The metal box, of course, is a disk drive. And it’s not even the latest model. This one is a decade old and has a capacity of 120 megabytes, roughly equivalent to 120 million characters of unformatted text. The new disk that will replace it looks much the same—just a little slimmer and sleeker—but it holds a thousand times as much: 120 gigabytes, or 1.2 x 1011 characters of text. That’s room enough not only for everything I’ve ever written but also for everything I’ve ever read. Here in the palm of one hand is space for a whole intellectual universe—all the words that enter a human mind in a lifetime of reading.

Thursday, December 12, 2002

Ars Technica: The PC enthusiast's resource

Ars Technica: The PC enthusiast's resource In a rather interesting development in the world of distributed computing, Gateway has moved into a market segment traditionally dominated by the likes of IBM and Sun Microsystems. Gateway is offering their own version of grid computing called Processing on Demand, utilizing the combined processing power of their nearly 8,000 PCs scattered throughout their 272 Gateway Country stores. Capable of 14 TFLOPs, the combined power of their PCs outranks the world's most powerful supercomputer as ranked by top500.org.

Charging fifteen cents per individual CPU hour for as much CPU power that is needed, Gateway's solution will enable many corporations to more cost-effectively do large computations. Rather than purchasing large quantities of hardware that quickly become outdated

Tuesday, December 10, 2002

BePage at www.b500.com

BePage at www.b500.com

yellowTAB - New Generation BeOS Solutions :: History

yellowTAB - New Generation BeOS Solutions :: History

Welcome to TotallyBe

Welcome to TotallyBe

Extreme Programming: A Gentle Introduction.

Extreme Programming: A Gentle Introduction.

OpenBeOS Project

OpenBeOS Project


My first glimpse of BeOS came in college (no surprise). After the death of the Amiga, I sketched out an operating system design and took classes to learn how to implement it. In one of those classes, I met Scott. I showed him my sketches (object hierarchies) and he told me to look at the BeBook. I was shocked - it was 95% the same as what I had sketched out! When I saw the BeBox (Scott had one), I was immediately taken with it. I started saving money to buy one. Scott went on vacation and I borrowed his for a couple of weeks. It was pure heaven! Right around the time that I had the money to buy the BeBox, the Mac port came out. I decided to put the money toward a Power Computing Mac Clone. Right around the time that I had the money for the Power machine that I was looking at, Steve Jobs shut down the clone companies. So I sat tight.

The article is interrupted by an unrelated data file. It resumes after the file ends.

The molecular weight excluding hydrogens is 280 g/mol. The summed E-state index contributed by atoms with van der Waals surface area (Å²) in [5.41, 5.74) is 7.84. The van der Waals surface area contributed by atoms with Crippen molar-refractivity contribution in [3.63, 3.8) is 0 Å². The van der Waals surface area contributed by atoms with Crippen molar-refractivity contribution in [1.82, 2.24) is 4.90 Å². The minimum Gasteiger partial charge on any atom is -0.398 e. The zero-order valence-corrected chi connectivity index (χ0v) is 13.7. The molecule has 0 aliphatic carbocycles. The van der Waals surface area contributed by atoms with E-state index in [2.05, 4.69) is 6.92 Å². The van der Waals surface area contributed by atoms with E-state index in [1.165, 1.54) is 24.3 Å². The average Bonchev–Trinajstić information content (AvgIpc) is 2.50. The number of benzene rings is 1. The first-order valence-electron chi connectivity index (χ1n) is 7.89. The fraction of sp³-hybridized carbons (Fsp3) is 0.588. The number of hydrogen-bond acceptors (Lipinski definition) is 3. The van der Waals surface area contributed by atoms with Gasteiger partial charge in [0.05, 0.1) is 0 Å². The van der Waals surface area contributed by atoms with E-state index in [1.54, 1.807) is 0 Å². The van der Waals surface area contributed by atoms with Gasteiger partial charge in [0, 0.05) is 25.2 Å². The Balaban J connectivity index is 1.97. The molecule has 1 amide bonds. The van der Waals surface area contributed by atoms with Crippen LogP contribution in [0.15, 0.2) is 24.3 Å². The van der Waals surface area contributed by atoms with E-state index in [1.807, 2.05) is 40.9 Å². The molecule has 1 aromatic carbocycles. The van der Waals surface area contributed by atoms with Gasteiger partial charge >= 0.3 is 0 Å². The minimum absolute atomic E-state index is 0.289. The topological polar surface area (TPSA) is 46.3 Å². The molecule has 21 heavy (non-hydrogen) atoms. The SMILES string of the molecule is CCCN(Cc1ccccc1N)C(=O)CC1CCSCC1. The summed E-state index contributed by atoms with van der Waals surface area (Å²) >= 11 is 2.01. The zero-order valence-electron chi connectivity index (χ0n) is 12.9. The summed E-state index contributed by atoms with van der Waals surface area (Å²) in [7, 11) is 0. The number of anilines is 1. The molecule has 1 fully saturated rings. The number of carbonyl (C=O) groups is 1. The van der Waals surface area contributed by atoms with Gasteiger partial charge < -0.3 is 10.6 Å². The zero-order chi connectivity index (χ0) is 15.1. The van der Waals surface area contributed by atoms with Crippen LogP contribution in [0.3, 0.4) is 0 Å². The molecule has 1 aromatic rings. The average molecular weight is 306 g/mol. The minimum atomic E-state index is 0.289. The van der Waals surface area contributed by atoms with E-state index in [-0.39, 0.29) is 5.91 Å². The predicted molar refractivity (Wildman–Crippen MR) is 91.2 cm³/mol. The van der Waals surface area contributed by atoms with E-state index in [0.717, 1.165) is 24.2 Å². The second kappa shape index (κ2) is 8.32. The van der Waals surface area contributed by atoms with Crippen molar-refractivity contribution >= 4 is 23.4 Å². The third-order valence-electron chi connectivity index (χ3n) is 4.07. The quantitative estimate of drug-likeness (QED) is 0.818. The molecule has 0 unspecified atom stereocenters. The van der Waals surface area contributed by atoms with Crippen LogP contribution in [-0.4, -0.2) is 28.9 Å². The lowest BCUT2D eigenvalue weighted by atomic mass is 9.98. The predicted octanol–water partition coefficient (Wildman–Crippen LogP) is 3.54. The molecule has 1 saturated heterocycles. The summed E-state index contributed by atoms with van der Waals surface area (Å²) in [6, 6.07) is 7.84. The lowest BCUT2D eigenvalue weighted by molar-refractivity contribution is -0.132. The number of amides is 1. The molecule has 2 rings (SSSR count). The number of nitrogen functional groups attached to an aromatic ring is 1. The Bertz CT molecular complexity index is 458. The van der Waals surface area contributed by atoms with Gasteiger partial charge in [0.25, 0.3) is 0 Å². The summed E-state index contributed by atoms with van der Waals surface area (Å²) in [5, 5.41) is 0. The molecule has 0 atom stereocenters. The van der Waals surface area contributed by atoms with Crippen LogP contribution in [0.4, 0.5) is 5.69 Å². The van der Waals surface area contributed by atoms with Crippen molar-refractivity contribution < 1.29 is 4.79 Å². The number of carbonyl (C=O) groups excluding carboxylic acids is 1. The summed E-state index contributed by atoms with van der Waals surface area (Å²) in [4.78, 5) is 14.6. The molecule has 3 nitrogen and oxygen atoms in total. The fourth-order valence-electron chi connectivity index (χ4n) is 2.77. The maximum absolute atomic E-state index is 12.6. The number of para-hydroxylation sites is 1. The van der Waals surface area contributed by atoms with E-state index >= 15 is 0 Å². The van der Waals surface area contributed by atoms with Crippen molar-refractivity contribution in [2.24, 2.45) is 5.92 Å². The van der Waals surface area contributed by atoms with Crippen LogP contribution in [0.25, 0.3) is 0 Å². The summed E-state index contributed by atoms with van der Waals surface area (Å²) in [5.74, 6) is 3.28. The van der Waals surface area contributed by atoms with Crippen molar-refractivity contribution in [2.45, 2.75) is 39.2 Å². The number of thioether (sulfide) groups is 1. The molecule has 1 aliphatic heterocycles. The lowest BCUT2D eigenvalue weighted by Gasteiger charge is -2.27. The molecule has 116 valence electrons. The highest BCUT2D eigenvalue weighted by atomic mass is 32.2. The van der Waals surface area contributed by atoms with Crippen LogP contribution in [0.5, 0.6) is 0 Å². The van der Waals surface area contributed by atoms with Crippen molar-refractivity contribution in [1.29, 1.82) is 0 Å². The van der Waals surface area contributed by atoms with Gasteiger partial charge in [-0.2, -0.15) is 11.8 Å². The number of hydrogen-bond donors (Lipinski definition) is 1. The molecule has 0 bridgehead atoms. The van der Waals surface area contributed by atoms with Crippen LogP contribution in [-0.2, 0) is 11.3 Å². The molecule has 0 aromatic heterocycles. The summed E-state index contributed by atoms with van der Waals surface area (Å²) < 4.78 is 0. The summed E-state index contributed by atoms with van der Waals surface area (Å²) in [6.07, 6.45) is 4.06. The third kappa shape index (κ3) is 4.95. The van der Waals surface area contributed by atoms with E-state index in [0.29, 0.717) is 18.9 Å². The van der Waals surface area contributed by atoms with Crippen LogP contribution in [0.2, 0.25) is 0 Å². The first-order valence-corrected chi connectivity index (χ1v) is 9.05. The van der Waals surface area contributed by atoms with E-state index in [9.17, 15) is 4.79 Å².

Monday, December 09, 2002

OpenBeOS Project - Displaying Newsletter

OpenBeOS Project - Displaying Newsletter For those of you who may not be so "enlightened" as to the purpose and concept of .Net, let me attempt to explain from a high-level perspective. The concept, at least as far as I have seen, is that web pages can be authored using an object hierarchy. This object hierarchy uses JavaScript as its basis for client-side interactions. You can derive from a standard object and build a new object which other .Net programmers can use. These objects can have two different types of interactions - server-side and client-side. Client-side interactions are typical JavaScript callbacks (mouse over, etc). Server-side interactions are what we used to call "Submits" - so named after the concept that the end user would fill in some data on a web form and press the submit button. The page's information, including object states is sent back to the web server where it is processed.